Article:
Tuesday, February 12, 2008


Just a quick note before I really get into this post: Sometimes I create links merely to provide more information to you, my readers. The link concerning A. J. Jacobs below is one of those. However, at other times, I create links to things that are much more important. There are several of those in this post, and I hope that you take the time to explore them.

I've been meaning to blog about this wonderful book my wife gave to me for Christmas. It's called The Year of Living Biblically, by A. J. Jacobs. I'm still doing that, but recent events have prompted me to start with this quote:
Day 230. Here’s a sample from a phone conversation I just had with my wife. I was at the Esquire office for a meeting.
“What time are you coming home?” Julie asks.
“Six o’clock, God willing.”
“See you soon.”
“God willing.”
It’s not an atypical snippet. For the last month, I’ve been saying “God willing” at least eighty times a day.
Both the Old Testament and the New Testament say this is a good idea. Proverbs advises us, “Do not boast about tomorrow, for you do not know what a day may bring forth.” In the New Testament, James 4:13-15 cautions against saying: “Today or tomorrow we will go to such and such a city,” but “Instead you ought to say, ‘If the Lord wills, we will live and also do this or that’” (NAS).
It has become a reflex. Every time I use the future tense, I try to tag on those two words: “God willing.” My mother hates it. She told me I sound like someone who sends in videos to Al Jazeera. And I know my verbal tic comes off as weird in secular settings. But I find it a profound reminder of the murky instability of the future. Yes, I hope to return home at six, but God or fate might have other plans. This, in turn, makes me value the present even more. As James 4:14 says, “For what is your life? It is even a vapor that appears for a little time and then vanishes away” (NKJ).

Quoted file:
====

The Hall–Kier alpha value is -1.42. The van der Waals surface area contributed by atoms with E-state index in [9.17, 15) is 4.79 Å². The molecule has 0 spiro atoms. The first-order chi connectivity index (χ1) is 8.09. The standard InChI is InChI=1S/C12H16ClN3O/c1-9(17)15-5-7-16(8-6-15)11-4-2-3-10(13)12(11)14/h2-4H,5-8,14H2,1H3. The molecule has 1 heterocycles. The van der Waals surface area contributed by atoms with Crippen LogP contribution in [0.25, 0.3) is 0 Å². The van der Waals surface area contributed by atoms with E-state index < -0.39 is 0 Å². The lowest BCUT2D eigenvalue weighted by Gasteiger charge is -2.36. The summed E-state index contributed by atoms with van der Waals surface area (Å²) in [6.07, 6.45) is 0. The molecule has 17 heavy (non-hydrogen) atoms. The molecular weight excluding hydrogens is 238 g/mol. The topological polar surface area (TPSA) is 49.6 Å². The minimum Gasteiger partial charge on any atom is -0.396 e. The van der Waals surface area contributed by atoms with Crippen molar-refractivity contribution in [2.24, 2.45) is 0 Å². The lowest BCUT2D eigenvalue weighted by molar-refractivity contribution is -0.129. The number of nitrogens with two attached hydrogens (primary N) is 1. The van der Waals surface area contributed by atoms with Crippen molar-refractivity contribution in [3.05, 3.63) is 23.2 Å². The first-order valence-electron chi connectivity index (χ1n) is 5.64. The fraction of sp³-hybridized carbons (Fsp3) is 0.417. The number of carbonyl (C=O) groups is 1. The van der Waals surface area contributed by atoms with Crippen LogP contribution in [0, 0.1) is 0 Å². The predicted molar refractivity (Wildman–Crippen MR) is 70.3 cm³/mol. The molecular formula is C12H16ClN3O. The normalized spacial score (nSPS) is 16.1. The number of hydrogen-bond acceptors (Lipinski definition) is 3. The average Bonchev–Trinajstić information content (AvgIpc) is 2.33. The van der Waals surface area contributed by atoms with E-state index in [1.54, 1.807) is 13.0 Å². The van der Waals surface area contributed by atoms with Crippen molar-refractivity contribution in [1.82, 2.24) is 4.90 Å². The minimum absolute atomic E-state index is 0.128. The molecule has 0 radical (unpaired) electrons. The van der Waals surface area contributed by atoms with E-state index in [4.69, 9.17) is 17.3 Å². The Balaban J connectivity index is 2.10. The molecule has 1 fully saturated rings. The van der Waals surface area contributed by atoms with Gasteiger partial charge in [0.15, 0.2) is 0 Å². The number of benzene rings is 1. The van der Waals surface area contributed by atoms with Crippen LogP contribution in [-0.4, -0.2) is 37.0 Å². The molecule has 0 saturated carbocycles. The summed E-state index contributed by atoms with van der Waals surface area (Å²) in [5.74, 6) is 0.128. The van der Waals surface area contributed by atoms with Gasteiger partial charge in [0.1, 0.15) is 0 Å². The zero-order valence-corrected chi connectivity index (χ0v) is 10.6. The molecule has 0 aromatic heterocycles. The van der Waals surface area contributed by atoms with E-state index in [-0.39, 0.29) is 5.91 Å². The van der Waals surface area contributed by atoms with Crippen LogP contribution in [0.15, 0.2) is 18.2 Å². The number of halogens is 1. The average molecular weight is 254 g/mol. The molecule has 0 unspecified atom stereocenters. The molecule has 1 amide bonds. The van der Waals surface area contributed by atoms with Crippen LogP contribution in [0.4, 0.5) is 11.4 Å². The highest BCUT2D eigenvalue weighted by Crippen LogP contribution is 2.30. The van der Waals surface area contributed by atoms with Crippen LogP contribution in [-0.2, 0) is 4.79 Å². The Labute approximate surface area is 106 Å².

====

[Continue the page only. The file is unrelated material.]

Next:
I’ve got to try to squeeze all I can out of that vapor.

I received an e-mail from my mother some time after the local news program aired a report on Benjamin Wu. Ben was in my class in high school, and my high school was tiny, so everybody knew everyone else. I doubt if anyone would say that Ben and I were close. But we got along just fine all through school. And after graduation... well, I saw him briefly at our 10 year reunion, and that was about it. I learned that Ben was doing well for himself, that he was a booker for the Webster in Hartford, Connecticut. He was one of the ones who seemed to change the least, even with the addition of a piercing or two. Smiling, quietly self-assured, vibrant... so it was a shock to hear that he'd disappeared.
The next e-mail from Mom came on February 4th. She said that Ben's roommates were there when his iPod washed up and that they were pretty convinced that he had fallen off a cliff during a rain storm and drowned. She also told me when the memorial service would be. I was sure to get there.
Many people said many beautiful things about Ben, and every one of them struck me. I might have had a good friend in Ben, if I'd bothered to reach out. And now I'll never know. The chance has gone, at least in this life. I don't know, maybe it takes a tragedy like this (one that another classmate described as the kind of thing you read about, but doesn't happen to you, not in a small town like we grew up in) to force this kind of epiphany. But there's nothing keeping you from reaching out, folks. I know I will.

Reach out to each other,
Rev. Josh

1 comment:

Elizabeth said...

Take good care of yourself. I am so sorry about this. You are loved by so many and I'm sure Ben was too.